The peer-review cycle is a time-consuming process that requires a considerable amount of effort. Some essential steps of a peer review include ideas, grants, and research. The first step- finding an interesting idea or a fresh, relevant perspective can be hard due to the abundance of research. Secondly, research can be expensive. Therefore, it is critical to find an organization that will pay the researcher for his work. Sometimes, it can be a challenge because each proposal has to go through the selection process. The most important step is conducting research. This process requires careful execution because a single mistake in data collection or calculations can affect the validity of its results. Editor- is the person who sees research first and based on the criteria such as content, creativity, contribution, and clarity he/she decides whether it will be reviewed or not. Reviewers in their turn carefully examine each step of research and its quality. For instance, they define if the study brings new ideas to old concepts, the appropriateness of used methodology, reliability of sources, and cohesion of conclusion (Lee, Sugimoto, Zhang & Cronin, 2013). Another difference is that the editor knows the author and can directly contact him, while reviewers lack this privilege, and therefore, a review is not prejudiced.
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How to identify a peer-reviewed article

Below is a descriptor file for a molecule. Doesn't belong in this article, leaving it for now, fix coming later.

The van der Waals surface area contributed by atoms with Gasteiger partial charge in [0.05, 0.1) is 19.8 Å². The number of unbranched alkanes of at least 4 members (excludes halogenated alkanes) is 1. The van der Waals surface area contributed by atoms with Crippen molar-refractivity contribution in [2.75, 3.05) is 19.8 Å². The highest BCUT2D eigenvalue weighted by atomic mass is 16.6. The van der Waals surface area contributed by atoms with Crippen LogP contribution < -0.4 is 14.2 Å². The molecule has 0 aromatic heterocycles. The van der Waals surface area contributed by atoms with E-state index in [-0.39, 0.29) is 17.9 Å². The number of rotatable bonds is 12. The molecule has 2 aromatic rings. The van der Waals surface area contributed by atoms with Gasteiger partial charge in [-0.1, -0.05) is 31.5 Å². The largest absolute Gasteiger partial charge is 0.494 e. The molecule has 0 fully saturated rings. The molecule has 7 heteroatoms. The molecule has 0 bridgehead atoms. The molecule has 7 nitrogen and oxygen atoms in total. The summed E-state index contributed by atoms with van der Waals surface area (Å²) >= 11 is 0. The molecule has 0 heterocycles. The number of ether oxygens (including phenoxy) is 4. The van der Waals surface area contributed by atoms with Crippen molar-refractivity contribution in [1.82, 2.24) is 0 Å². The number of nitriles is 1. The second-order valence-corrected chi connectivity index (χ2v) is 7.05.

Often universities offer a subscription for research databases such as Medline and PubMed for the students. Databases usually provide reliable, authentic, and peer-reviewed articles. It is easy to determine a peer-reviewed article by looking at the authority of its publisher and the author. This information is provided on the title page of an article. It mentions their expertise and what organization or university they are affiliated with. Looking at the credibility of sources on the reference page is also useful.
I chose the article “Prevalence of experiences of domestic violence among psychiatric patients: a systematic review” (Oram, Trevillion, Feder, & Howard, 2013). It was published in the British Journal of Psychiatry, which is one of the leading peer-reviewed psychiatric journals. The authors work in appropriate institutions and have other publications as well. This article also has verifiable sources. Therefore, I can determine that it was peer-reviewed by highly professional experts and non-stakeholders.
Lee, C. J., Sugimoto, C. R., Zhang, G. & Cronin, B. (2013). Bias in peer review. Journal of the American Society for Information Science and Technology, 64(1), 2-17.
Oram, S., Trevillion, K., Feder, G., & Howard, L. M. (2013). Prevalence of experiences of domestic violence among psychiatric patients: systematic review. The British Journal of Psychiatry, 202(2), 94-99. Web.